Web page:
1902 Encyclopedia > Giovanni Villani

Giovanni Villani
Italian chronicler
(c. 1275-1348)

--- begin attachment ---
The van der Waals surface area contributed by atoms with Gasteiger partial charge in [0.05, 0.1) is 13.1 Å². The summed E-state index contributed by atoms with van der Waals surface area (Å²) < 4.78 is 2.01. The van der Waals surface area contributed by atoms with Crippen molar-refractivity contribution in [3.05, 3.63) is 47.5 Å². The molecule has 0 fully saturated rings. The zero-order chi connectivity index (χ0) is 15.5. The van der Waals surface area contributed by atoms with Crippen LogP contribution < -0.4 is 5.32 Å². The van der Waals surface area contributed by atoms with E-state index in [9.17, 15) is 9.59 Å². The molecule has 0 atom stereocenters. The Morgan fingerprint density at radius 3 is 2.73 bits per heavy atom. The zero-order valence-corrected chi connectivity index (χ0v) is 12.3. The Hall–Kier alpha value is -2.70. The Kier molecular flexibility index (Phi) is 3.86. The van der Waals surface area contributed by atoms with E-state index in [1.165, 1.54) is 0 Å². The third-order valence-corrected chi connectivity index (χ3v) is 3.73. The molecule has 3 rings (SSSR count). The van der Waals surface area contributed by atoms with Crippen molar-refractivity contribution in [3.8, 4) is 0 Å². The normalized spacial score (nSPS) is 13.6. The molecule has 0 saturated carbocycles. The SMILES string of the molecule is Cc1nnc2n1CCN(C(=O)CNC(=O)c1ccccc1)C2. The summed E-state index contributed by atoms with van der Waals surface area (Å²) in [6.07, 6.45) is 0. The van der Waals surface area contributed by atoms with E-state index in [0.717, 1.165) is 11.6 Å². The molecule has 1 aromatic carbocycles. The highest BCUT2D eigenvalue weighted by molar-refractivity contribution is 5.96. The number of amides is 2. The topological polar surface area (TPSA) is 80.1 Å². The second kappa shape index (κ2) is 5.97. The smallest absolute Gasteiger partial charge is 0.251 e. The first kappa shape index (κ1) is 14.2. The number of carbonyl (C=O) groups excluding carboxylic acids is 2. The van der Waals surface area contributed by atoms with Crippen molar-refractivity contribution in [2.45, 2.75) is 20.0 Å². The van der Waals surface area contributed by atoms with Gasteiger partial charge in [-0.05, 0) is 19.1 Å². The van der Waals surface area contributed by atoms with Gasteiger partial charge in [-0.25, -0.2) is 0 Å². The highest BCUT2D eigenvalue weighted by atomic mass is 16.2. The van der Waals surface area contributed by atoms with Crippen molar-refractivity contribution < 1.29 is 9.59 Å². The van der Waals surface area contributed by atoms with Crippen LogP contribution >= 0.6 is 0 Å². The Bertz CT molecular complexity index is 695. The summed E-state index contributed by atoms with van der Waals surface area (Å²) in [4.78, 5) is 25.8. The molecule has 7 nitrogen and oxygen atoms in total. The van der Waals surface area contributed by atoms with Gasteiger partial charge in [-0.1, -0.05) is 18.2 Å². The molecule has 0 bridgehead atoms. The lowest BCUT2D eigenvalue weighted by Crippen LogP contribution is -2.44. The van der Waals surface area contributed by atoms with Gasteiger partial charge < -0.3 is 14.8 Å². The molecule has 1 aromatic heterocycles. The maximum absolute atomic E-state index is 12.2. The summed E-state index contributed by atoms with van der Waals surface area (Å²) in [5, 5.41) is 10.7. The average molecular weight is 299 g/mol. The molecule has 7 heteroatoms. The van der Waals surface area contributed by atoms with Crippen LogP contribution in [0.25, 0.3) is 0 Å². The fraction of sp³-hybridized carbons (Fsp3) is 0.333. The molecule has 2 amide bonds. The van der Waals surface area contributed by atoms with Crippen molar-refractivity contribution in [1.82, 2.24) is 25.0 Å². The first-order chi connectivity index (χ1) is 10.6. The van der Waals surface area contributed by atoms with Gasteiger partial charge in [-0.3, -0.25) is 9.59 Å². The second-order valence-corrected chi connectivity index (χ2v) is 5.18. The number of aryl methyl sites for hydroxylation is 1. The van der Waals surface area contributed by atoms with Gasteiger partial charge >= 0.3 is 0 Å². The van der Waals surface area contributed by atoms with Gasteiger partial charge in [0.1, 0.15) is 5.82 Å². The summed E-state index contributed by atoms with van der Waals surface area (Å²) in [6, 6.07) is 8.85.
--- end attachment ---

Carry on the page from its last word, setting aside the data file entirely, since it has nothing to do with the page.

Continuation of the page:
GIOVANNI VILLANI (c. 1275-1348), Italian chronicler, was the son of Villano di Stoldo, and was born at Florence in the second half of the 13th century; the precise year is unknown. He was of good burgher extraction, and, following the traditions of his family, applied himself to commerce. During the early years of the 14th century he travelled in Italy, France, and the Netherlands, seeing men and things with the sagacity alike of the man of business and of the historian. Before leaving Florence, or rather in the interval between one journey and another, he had at least taken some part in that troubled period of civil contentions which Dino Compagni has described, and which swept Dante Alighieri into banishment. In 1301 Villani saw Charles of Valois ruining his country under the false name of peacemaker, and was witness of all the misery which immediately followed. Somewhat later he left Italy, and in September 1304 he visited Flanders. It is not well ascertained when he returned to his native city. He was certainly living there shortly after the emperor Henry VII. had come to Italy in 1312, and probably he had been there for some time before. While still continuing to occupy himself with commerce, he now began to take a prominent part in public affairs. In 1316 and 1317 he was one of the priors, and shared in the crafty tactics whereby Pisa and Lucca were induced to conclude a peace with Florence, to which they were previously averse. In 1317 he also had charge of the mint, and during his administration of this office he collected its earlier records and had a register made of all the coins struck in Florence up to his day. In 1321 he was again chosen prior; and, the Florentines having just then under-taken the rebuilding of the city walls, he and some other citizens were deputed to look after the work. They were afterwards accused of having diverted the public money to private ends ; but Villani clearly established his innocence. He was next sent with the army against Castruccio Castracane, lord of Lucca, and was present at its defeat at Altopascio. In 1328 a terrible famine visited many provinces of Italy, including Tuscany, and Villani was appointed to guard Florence from the worst effects of that distressing period. He has left a record of what was done in a chapter of his Chronicle, which still remains a monument of the economic wisdom in which the mediaeval Florentines were often so greatly in advance of their age. In 1339, some time after the death of Castruccio, some rich Florentine merchants, and among them Villani, treated for the acquisition of Lucca by Florence for 80,000 florins, offering to supply the larger part of that sum out of their own private means; but the negotiations fell through, owing to the discords and jealousies then existing in the Govern-ment (Chron., x. 143). The following year Villani super-intended the making of Andrea Pisano's bronze doors of the baptistery (see vol. xix. p. 122). In the same year he watched over the raising of the campanile of the Badia, erected by Cardinal Giovanni Orsini (Chron., x. 177). In 1341 the acquisition of Lucca was again under treaty, this time with Martino della Scala, for 250,000 florins. Villani was sent with others as a hostage to Ferrara, where he remained for some months (xi. 130, 133, 135). He was. present in Florence during the unhappy period that elapsed between the entry of the duke of Athens and his expulsion by the Florentines (xii. 1, 2, 8, 15, 16). Involved through no fault of his own in the failure of the commercial com-pany of the Bonaccorsi, which in its turn had been drawn into the failure of the company of the Bardi (1345), Villani towards the end of his life suffered much privation and for some time was kept in prison. In 1348 he fell a victim to the plague described by Boccaccio.